Teach Yourself To Teach Others

I teach classes in photography for a couple of the local city rec programs and I think I’m pretty qualified to do it. Lots of experience, a BFA, been through a teaching program and taught high school photography for a couple years, and often I get paid to shoot. I also teach drawing and comic making at an arts center. This spring I added watercolor and pastel classes, and this summer there will be mask-making, bookmaking, and manga classes on top of the others. I wouldn’t say I’m an expert in any of those areas but that challenge is part of what makes it exciting; learning new skills to pass on to others.

Masks, books, pastel work, watercolors, and drawing are all things I’ve done and been taught by others. All of my life up until the end of high school was about drawing, and I only turned to photography because I couldn’t draw as realistically as I wanted to at the time. Now that I’m older I understand you make the craft work for you, because art at its best is about self expression. Two other guys who couldn’t draw a real person to save their lives were Charles Shultz and Matt Groening; they drew what worked for them and their work touched millions.

The truth about tools, like cameras, pottery wheels, applications etc. is they are pretty easy to learn and if you introduce to someone else how it works, and give them a few samples showing the potential of the tool, creative people will take it and run with it in whatever direction they desire.

I was thinking about this because I’m starting to do more projects that are outside my normal creative output. For example, ceramics was something I had a single class in in 2006, but I enjoyed the zen nature of the wheel and sculpting faces. I owned a wheel for a few years and created faces on my own, until around 2009 I sold the wheel and stopped doing ceramics because I didn’t have a kiln. Once the bug hit me again last year I made sure each piece I created was an improvement on the past pieces- either by adding unique textures, or accessories, or smoothing out the edges- and the work got better.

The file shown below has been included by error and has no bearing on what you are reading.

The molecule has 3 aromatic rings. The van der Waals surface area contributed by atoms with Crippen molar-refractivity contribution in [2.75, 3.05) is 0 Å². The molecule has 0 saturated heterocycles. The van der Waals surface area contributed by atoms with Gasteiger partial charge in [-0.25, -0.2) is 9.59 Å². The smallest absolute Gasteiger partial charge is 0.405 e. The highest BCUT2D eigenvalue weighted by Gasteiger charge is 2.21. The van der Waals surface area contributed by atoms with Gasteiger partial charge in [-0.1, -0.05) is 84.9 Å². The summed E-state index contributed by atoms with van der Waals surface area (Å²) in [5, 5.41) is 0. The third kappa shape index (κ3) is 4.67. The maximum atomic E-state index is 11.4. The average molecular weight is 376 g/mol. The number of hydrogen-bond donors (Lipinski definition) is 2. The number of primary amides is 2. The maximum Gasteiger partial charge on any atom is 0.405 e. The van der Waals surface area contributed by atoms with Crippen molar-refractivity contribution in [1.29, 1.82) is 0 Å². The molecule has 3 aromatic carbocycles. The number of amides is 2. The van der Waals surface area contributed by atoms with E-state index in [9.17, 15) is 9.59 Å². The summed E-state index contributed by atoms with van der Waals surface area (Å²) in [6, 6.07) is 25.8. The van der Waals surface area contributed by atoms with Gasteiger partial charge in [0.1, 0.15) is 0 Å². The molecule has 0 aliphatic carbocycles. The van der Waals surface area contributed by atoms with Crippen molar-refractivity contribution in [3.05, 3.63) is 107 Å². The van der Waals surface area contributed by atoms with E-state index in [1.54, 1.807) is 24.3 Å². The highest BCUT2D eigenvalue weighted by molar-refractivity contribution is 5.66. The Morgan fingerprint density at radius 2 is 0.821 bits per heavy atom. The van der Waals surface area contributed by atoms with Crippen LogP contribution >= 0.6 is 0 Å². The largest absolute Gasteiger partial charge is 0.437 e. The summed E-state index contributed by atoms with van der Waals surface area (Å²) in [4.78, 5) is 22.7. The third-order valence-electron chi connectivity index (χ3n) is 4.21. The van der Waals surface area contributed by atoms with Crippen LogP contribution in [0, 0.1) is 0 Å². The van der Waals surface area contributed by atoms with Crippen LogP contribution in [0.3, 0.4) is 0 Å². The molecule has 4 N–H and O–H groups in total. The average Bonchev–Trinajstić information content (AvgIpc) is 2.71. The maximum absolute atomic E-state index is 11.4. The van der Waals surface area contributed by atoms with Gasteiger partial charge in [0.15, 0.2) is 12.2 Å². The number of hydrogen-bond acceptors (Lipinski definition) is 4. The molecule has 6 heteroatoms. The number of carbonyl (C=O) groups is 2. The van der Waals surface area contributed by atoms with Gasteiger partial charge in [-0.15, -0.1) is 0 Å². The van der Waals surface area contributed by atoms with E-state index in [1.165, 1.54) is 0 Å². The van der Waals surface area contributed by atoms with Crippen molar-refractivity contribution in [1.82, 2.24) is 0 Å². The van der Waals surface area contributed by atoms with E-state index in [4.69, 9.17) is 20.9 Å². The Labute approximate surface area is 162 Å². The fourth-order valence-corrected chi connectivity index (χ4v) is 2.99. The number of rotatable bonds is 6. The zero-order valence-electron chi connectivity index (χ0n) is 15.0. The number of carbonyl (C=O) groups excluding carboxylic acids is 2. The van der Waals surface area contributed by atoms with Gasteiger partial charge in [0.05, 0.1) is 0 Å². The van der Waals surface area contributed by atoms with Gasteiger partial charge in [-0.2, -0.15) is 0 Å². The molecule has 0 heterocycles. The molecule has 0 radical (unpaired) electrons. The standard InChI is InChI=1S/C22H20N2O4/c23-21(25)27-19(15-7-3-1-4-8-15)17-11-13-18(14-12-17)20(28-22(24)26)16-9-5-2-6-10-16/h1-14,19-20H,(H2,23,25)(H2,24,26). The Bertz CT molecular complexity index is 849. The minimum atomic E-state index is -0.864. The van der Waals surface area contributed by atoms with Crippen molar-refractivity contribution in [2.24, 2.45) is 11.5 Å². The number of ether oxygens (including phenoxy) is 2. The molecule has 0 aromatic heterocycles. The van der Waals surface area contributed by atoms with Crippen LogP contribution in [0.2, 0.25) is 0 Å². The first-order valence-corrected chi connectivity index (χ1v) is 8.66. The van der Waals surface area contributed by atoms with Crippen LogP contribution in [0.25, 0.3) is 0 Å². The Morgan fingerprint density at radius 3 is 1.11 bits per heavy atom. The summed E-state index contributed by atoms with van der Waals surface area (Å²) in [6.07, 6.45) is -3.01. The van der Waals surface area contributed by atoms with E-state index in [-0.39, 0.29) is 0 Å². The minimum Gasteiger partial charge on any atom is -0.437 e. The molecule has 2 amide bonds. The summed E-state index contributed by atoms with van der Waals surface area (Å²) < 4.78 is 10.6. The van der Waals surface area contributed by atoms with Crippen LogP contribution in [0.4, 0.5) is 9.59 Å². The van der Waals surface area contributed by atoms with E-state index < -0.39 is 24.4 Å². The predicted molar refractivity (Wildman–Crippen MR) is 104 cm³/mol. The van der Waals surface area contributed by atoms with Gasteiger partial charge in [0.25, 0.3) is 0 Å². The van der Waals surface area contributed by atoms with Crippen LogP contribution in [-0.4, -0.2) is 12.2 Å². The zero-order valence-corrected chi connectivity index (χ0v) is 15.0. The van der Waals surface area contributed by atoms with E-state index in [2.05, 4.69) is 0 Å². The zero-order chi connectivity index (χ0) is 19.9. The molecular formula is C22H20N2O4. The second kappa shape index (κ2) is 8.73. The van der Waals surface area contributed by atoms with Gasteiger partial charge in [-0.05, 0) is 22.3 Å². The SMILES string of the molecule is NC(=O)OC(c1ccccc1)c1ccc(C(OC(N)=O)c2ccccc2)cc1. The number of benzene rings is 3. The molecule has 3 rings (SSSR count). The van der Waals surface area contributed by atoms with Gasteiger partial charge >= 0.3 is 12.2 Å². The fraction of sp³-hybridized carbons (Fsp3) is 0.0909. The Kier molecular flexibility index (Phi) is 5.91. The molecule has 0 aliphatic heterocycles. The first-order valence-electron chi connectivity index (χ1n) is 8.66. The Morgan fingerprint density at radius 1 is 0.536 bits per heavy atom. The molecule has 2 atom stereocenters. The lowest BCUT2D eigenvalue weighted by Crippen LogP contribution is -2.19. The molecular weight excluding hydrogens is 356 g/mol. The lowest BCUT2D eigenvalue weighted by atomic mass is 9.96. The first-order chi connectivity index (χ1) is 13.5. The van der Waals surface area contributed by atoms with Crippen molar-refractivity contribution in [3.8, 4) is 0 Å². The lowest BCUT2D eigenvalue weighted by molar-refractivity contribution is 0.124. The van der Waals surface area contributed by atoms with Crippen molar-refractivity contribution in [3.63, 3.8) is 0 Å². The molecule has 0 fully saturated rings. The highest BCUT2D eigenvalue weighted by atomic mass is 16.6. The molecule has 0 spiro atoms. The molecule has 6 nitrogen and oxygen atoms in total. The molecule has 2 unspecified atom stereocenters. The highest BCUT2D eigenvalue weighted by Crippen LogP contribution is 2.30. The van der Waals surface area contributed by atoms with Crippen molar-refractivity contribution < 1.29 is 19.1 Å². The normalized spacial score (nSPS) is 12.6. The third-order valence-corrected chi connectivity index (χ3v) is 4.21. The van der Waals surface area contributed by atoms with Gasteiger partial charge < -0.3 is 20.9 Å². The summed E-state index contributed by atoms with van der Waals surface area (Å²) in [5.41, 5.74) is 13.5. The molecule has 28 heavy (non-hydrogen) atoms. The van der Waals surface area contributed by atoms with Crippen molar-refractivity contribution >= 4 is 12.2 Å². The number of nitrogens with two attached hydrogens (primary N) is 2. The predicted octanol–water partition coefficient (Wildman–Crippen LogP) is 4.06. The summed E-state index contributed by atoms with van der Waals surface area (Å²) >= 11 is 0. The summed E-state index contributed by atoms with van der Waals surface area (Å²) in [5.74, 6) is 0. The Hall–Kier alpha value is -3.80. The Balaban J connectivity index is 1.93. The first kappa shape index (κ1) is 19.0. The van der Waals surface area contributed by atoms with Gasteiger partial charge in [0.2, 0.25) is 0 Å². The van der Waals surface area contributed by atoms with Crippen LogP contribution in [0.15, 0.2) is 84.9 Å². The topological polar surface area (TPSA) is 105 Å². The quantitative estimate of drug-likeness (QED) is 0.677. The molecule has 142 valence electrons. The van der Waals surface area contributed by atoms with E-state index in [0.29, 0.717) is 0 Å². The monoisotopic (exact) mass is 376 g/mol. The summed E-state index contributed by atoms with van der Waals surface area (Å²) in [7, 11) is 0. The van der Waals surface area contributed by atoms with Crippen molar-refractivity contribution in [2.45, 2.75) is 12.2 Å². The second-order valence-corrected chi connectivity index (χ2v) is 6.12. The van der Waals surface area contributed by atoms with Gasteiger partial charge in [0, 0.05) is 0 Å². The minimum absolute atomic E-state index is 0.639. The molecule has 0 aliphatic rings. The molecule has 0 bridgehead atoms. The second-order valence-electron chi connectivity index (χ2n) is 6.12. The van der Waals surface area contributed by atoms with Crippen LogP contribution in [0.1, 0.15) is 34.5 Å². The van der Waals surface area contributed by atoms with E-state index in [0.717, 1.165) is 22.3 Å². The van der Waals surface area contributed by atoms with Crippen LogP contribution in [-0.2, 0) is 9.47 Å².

The next project which is kind of a new field for me will be comics. I’ve made a few comics off and on over my life, mostly involving photography, and I’ve taught making comics for 2 years. Because the writing is a quicker process than the art, the goal is to write comics for other artists to bring to life, but to do that, I have to 100% create my first comic, work out the bugs in the writing, and understand pacing and how dialogue and images really work. It’ll be a challenge but a fun one.

I know I can’t draw a human being to look super realistic, but I do know enough about how to communicate an idea with the elements of art, principles of design and composition, how a lightbox works, how photoshop works, how to use prismacolor markers and charcoal and scissors and tape and masking fluid, and I know what kind of stories I like and what I don’t like, that I’ll probably be able to get by. I would wager most creative people who apply themselves to new media or genres or art forms would be able to do well if they have the drive in their heart.

The more stuff I make, the more experience I have to pass on in teaching, but perversely it’s the teaching that makes me learn more and more about each craft.

Amazing Exhibits at the Phoenix Art Museum

The Phoenix Art Museum is hosting several interesting exhibits this summer, but there are two that are truly inspirational.